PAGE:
Everyone is motived by something. Anything that anyone does in their career is because they’re trying to achieve some sort of feeling. That’s all motivations really are – feelings. It’s no different when you’re looking at starting a recruitment business.
Over the years, SSG would have had to have been idiots not to have picked up a few things when it comes to understanding peoples motivations around starting a recruitment agency. While everyone is motivated by slightly different things, there are clear trends. Trends that we are going to explore below – 5 trends. Or rather 5 motivations that are evident in every recruiter we work with.
Motivation 1 – Certainty
Everyone values an element of certainty in their career. For some, that certainty can be (and may always be) found within the “security” of a salaried role. While for others, the certainty can come in knowing that they have ultimate control over their career and the direction it takes.
Those motivated by the latter, tend to be those who venture into the realms of Entrepreneurship. They understand that there is a supposed security in working for someone else (and a security that has served them well – you would imagine – over the years). But what they desire, is something slightly deeper. They want the control that working for themselves can bring them, the autonomy and the ultimate certainty that, when all is said and done, the final say remains with them.
Motivation 2 – Un-certainty
On the flip side, every entrepreneur that looks to start their own recruitment agency knows that they are venturing into the unknown. While of course, this is a factor to consider, the majority of entrepreneurs actually strive for a little bit of un-certainty in their career.
I suppose a more apt way to describe it is variety. Running your own business is the ultimate variety, while the mechanics of running your own recruitment company may be the same as when you were working for someone else, the variety is extremely present. Most business owners know that see it as attractive.
Motivation 3 – Pride
Every professional should be proud of what they do. A catalyst for some of the recruiters we’ve supported over the years is actually they stop feeling proud of what they do. They haven’t fallen out of love with recruitment, but rather they’ve lost that desire to help drive the agency they are working for at the moment.
I think a factor of that is that everyone wants to feel proud of what they do. I would argue that 95% of the recruiters we’ve ever supported have cited feeling proud of what they do as being a motivator for them. Whether that be being proud of the agency that they’ve created that positions itself around their family life; or the agency they’ve created that has 3-4 consultants working in it; or the agency that they started in their back bedroom and grew to 15 consultants strong and then took to market and sold for a few million quid.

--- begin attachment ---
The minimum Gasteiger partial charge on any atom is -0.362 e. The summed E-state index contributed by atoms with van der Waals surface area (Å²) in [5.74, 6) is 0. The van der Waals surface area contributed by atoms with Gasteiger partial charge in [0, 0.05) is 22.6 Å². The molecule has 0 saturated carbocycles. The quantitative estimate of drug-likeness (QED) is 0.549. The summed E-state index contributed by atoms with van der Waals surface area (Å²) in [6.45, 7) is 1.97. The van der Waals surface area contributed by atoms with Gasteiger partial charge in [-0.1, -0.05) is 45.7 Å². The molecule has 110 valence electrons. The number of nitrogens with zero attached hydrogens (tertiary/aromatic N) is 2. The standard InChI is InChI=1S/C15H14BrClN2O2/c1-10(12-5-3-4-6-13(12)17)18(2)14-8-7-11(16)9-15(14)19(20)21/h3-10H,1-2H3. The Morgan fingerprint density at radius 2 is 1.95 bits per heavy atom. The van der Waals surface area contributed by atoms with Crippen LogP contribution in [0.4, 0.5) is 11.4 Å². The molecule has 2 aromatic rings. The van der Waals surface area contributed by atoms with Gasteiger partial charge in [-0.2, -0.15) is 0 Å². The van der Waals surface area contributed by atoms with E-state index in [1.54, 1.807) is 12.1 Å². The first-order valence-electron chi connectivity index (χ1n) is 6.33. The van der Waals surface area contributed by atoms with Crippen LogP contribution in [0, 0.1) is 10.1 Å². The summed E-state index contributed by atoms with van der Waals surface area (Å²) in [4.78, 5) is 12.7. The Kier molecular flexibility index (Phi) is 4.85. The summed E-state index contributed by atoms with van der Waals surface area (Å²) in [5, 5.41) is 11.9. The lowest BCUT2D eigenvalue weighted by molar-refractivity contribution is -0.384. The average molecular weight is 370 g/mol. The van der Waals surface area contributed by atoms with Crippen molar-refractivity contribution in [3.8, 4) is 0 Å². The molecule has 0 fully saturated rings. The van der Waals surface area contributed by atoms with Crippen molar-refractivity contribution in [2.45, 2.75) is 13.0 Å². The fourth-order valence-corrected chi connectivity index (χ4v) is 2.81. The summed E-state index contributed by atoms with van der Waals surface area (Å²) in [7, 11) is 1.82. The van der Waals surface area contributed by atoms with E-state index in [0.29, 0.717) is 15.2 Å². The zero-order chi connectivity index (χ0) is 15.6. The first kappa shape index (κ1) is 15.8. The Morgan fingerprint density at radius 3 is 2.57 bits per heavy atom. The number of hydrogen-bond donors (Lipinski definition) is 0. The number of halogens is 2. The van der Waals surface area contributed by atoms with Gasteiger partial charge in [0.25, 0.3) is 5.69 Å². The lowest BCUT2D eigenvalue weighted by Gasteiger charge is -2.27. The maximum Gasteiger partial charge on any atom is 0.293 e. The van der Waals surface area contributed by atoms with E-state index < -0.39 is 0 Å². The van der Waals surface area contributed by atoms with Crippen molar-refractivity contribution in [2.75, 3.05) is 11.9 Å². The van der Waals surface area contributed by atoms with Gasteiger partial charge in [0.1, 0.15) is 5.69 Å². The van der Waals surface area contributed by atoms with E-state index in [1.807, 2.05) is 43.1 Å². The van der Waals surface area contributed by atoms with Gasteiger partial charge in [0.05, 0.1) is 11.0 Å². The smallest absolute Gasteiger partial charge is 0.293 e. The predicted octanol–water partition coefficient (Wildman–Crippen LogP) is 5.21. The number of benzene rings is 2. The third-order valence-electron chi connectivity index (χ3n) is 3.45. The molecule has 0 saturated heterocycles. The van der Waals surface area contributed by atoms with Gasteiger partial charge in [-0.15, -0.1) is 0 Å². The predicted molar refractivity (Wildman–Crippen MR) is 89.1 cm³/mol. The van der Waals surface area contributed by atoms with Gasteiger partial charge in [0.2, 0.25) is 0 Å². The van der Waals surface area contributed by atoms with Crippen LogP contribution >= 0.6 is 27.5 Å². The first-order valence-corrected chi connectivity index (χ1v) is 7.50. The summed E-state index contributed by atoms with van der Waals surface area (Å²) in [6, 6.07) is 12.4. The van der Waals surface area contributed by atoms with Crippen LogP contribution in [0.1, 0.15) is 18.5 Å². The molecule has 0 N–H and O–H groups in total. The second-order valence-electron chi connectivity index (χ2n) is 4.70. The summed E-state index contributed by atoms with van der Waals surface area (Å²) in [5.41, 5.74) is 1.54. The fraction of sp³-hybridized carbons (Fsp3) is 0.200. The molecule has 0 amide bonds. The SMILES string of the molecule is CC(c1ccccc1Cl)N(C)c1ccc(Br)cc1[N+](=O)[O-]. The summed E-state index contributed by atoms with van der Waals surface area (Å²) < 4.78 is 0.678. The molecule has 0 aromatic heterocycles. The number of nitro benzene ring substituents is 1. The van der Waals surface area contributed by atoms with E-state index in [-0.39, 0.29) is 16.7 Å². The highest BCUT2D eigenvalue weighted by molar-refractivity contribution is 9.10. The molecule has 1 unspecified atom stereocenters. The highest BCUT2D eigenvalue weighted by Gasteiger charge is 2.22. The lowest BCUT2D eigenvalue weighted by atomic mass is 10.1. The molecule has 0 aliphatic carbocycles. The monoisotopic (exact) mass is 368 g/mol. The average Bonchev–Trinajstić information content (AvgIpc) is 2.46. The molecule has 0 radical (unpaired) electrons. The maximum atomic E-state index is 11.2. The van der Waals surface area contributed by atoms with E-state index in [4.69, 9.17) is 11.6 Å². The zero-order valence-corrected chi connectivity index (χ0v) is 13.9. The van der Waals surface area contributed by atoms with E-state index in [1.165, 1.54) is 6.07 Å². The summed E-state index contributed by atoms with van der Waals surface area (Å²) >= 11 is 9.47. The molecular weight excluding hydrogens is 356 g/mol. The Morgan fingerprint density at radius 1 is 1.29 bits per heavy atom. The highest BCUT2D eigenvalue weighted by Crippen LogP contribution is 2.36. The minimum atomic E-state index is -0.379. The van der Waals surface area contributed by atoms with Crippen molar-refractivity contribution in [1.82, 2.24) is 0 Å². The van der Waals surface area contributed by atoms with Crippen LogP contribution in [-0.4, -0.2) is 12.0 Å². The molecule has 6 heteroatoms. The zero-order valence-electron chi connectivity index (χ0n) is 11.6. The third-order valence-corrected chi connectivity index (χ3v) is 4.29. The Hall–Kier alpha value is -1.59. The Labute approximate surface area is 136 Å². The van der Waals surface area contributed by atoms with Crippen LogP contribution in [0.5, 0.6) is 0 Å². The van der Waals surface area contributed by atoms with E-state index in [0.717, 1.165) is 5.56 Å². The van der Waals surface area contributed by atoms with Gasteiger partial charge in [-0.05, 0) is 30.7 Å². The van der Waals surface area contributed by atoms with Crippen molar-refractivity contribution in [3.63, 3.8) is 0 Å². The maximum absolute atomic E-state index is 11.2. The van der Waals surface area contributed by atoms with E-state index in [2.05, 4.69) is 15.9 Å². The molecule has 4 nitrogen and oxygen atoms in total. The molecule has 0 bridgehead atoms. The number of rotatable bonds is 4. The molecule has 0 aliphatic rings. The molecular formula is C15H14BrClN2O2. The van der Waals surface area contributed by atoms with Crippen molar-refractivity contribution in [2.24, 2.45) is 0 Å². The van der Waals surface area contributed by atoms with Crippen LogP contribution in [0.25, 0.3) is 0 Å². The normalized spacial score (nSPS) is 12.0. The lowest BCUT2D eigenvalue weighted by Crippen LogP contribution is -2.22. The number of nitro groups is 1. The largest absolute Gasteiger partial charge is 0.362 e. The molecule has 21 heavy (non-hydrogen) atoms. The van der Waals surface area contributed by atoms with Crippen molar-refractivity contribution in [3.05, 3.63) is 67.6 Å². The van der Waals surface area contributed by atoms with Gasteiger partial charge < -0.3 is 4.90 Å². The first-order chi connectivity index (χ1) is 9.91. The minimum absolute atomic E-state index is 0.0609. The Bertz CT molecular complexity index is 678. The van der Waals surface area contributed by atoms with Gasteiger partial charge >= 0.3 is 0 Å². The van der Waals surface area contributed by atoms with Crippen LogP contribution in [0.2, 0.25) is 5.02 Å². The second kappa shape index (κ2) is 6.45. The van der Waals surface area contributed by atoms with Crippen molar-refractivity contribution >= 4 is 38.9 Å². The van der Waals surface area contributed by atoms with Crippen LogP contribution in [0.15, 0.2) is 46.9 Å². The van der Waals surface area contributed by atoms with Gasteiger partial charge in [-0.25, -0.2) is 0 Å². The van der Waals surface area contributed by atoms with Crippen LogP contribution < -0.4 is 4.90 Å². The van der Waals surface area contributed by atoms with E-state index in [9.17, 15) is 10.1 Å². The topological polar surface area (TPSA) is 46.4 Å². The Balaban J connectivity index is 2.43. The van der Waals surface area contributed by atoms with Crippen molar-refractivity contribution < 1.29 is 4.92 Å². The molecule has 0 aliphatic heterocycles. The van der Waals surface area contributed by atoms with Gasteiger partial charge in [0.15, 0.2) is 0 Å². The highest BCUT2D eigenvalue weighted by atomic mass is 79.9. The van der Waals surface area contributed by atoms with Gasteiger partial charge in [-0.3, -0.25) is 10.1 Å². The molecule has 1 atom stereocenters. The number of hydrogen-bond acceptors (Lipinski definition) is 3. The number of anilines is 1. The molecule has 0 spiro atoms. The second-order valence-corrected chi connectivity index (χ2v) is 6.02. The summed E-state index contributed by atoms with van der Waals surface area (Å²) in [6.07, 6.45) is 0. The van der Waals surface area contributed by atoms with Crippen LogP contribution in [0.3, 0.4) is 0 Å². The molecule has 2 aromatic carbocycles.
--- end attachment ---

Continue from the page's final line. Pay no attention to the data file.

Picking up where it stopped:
Motivation 4 – Connection
Some recruiters come from entrepreneurial families. Whether that be their dad, their mum, their brother – for some people, starting a business is just who they are, it’s in their very makeup from an early age and it was always going to be the end goal.
A product of that is that, if they’re honest with themselves, they start their own business to feel connected to those around them. Growing up in an environment whereby working for yourself was just “part of life”, means that they also want to feel that feeling – and have that connection.
Motivation 5 – Growth
Finally, let’s talk about growth. Growth, development, progression – whatever you want to call it, starting your own agency helps anyone feel like they are progressing in their lives. Starting your own business should be viewed as a vehicle; a vehicle that simply is going to help you (and your family) get from where you are now to wherever it is you want to get to over the next 5-10 years.
You can’t physically start a business without growing and for some recruiters, starting their own agency just feels like the natural next step. They’re not disgruntled where they are, nor do they have some grand plan rooted in the hatred for their current employer; the most “successful” ventures we’ve ever had the pleasure of supporting are headed up by individuals that value growth in what they do.
That’s why, at least in my view, that’s the most important motivation of them all.
What’s yours? Let us know in the comments!